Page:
We live in a society that seems to be facing an issue that previous generations probably would have never imagined: an overwhelming amount of information. With the internet becoming a central aspect in everyone’s life, the way we interact with one another has become different as well. In the School of Music, Theatre & Dance’s production of Caryl Churchill’s “Love and Information,” director Gillian Eaton asks the audience, “Can we resist the constant distraction? Is paying attention the most profound expression of love? How much information do we need?” I think the production reflects favorably upon these questions.
One of the unique aspects of “Love and Information” was the lack of characters — or, I guess one could say the abundance of them. Each of these short scenes compares a different set of unnamed characters. For the most part, characters were given very little exposition, and there was very little time to explore the characters, as per the nature of the play. Each of the dozens of characters was distinctly different, and each was portrayed incredibly well by the talented cast.
The performance consisted of dozens of different vignettes, each about one to two minutes long with varying subject matters. Sometimes, these scenes were accompanied by titles projected above the stage which would give the audience insight as to the subject of the different tableaux. One of the first scenes featured two teenagers that seemed to be smoking some sort of substance and filling out their census. If I had not known that the scene was called “Census” I would have just assumed two stoners were talking about nothing and giggling. But because the context was provided by that title, the scene became more focused, and more lighthearted. However, sometimes these titles were vague or just non-existent.
As the show went on, different tones were introduced. There were multiple vignettes that centered around a character lacking the ability to feel some sort of emotion, from grief to pain and everything in between. More than once this was a child of some sort not knowing what it was like to feel a certain way, but also included adults watching television and failing to feel any empathy. I thought this element of emotional analysis was one of the highlights of the performance. Each actor had a tough job to do in conveying the complex emotions of a character that the audience knew nothing about, but I took a lot away from the play’s commentary on human emotions, and how although some of them may seem to be dreadful, they all help shape us to be human.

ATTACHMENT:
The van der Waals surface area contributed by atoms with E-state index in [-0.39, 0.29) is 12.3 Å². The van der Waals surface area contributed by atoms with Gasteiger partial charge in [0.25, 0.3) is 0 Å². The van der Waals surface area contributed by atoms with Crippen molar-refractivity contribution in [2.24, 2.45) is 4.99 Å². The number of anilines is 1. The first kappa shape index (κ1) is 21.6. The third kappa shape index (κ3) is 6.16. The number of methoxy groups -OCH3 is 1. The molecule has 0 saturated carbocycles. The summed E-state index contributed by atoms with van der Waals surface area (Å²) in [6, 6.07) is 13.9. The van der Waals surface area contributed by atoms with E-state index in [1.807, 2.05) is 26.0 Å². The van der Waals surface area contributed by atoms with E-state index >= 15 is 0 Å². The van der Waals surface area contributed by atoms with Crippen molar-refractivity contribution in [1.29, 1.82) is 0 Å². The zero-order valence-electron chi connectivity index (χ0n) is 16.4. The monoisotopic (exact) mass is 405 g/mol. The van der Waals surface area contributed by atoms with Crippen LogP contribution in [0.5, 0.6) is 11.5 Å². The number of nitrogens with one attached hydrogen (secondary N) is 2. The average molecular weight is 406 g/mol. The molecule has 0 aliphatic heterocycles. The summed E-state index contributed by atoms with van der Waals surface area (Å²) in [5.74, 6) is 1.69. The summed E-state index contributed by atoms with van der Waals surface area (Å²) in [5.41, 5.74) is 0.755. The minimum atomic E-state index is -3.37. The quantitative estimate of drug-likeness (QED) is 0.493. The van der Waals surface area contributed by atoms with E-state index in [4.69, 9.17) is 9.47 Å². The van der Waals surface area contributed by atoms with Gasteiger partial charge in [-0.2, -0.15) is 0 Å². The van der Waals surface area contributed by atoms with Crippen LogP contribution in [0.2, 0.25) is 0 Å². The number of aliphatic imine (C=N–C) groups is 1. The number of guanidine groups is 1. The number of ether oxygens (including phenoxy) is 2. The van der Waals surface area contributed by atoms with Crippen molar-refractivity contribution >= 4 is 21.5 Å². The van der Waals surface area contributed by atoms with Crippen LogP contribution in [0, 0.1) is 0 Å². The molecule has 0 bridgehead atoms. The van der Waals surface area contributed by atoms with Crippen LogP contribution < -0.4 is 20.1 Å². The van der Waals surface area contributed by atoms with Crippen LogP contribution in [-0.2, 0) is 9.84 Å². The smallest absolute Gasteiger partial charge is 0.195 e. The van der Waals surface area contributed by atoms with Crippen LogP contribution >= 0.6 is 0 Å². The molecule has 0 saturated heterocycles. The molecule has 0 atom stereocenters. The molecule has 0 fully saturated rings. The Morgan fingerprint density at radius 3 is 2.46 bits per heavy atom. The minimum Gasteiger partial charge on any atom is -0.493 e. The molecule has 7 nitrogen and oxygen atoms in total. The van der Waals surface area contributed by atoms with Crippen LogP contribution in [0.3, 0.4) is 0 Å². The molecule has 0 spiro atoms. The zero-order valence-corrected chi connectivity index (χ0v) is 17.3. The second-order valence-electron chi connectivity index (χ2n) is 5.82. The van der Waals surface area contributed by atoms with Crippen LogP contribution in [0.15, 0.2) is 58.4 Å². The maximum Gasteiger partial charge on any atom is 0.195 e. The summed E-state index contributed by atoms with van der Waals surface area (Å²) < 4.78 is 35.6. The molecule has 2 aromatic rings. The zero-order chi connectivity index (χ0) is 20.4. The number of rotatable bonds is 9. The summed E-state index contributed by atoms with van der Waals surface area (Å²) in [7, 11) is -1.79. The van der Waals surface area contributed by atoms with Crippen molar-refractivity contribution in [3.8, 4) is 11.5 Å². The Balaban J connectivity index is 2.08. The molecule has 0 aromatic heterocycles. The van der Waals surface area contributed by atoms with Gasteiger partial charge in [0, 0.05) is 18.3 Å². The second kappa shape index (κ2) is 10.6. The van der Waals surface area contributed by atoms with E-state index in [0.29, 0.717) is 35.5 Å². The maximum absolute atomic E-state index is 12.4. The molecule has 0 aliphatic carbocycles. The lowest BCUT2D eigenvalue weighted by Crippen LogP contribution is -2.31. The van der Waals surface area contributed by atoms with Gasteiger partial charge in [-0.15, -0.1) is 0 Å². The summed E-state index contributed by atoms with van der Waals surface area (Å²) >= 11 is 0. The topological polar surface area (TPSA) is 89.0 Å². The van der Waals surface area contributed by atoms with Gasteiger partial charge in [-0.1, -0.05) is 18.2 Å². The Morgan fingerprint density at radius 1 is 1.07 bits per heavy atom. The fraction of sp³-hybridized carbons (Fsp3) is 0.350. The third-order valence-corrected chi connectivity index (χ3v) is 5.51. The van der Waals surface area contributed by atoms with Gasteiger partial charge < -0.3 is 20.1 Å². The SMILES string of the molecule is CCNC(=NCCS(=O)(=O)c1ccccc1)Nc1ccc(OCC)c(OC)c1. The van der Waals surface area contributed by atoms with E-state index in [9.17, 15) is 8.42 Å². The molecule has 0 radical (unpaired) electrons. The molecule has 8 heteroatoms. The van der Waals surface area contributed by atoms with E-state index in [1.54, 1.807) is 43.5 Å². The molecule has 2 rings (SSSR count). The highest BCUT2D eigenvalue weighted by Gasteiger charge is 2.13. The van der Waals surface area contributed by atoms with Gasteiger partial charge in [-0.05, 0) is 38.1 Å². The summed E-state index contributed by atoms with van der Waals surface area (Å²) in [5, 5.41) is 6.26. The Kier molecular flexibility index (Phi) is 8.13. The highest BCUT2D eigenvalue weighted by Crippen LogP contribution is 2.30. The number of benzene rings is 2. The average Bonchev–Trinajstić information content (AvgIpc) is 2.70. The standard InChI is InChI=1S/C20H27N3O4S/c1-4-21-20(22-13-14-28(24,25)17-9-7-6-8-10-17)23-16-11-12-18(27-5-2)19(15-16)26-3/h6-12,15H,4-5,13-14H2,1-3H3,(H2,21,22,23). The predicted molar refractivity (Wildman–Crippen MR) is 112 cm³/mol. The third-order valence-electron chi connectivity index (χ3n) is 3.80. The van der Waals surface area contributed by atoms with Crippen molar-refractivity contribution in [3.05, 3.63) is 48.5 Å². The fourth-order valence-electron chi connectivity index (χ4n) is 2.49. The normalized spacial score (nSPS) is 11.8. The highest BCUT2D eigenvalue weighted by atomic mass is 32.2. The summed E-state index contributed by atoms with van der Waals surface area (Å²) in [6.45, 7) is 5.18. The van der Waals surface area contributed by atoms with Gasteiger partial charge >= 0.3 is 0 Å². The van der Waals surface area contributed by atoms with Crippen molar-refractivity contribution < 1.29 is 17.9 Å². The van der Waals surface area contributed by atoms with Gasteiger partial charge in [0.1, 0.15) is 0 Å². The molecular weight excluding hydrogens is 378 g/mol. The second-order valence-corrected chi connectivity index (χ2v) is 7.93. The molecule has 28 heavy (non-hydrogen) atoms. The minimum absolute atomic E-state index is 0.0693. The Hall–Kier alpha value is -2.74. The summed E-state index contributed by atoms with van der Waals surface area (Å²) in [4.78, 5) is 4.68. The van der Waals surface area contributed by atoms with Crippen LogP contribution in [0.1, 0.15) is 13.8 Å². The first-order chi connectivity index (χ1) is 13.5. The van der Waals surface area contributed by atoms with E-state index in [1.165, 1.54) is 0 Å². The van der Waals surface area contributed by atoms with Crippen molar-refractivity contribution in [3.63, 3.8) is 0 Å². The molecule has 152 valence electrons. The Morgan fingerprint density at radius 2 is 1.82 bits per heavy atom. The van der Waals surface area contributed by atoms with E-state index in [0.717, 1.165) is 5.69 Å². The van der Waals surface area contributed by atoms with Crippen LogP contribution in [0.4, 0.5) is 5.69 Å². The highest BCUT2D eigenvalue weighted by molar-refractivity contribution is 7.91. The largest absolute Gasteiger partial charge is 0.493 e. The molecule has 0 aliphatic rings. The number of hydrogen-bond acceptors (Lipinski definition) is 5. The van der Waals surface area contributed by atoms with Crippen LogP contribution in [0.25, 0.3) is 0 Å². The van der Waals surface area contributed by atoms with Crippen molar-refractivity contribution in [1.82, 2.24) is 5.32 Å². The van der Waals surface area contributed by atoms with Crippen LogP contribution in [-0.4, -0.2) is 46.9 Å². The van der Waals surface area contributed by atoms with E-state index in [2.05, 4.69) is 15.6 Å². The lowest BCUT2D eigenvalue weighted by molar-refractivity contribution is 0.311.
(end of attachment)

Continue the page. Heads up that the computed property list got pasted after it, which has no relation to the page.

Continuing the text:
I was not a huge fan of the usage of cellphones and popular music. Seeing two of the actors recite the entirety of “Man’s Not Hot” by Big Shaq (which I admittedly found pretty impressive) ruined the immersion for me. It felt out of place. Most of these vignettes conveyed emotions and experiences that felt timeless and relatable. I understand that the production was meant to analyze the current age of information, but having modern day songs and phones on stage took away this feeling that these scenes could be applicable to human emotion on a broader scale. The phones didn’t really emerge as a plot device in many of the scenes; they just seemed like they were there, and they were distracting. They felt like a red sock in a load of white shirts.
One of the aspects of the show I enjoyed the most was how love wasn’t always treated in a romantic sense. Sometimes it was a paternal love, or a close friendship. There was a scene where one character argued with another about the legitimacy of an online relationship with some sort of A.I., taking heavy influence from Spike Jonze’s “Her.” This to me was one of the best vignettes that explored the concept of emotion while integrating technology.
“Love and Information” was a really weird play — in a good way. One of my favorite elements about theater is how real character development can feel in a live setting. And despite the premise of this play lacking any sort of character development, I enjoyed it. Even for the two minutes that a reunited couple returned to the stage, I almost felt like I knew every step of their relationship. Topics like memory loss really hit home with me with a family prone to dementia, but before I had a second for that sentimentality to kick in, the next scene would have me laughing out loud. The Department of Theatre & Drama’s production of “Love and Information” wasn’t perfect, but I didn’t want it to be. It was human, and that’s all an audience could have wanted.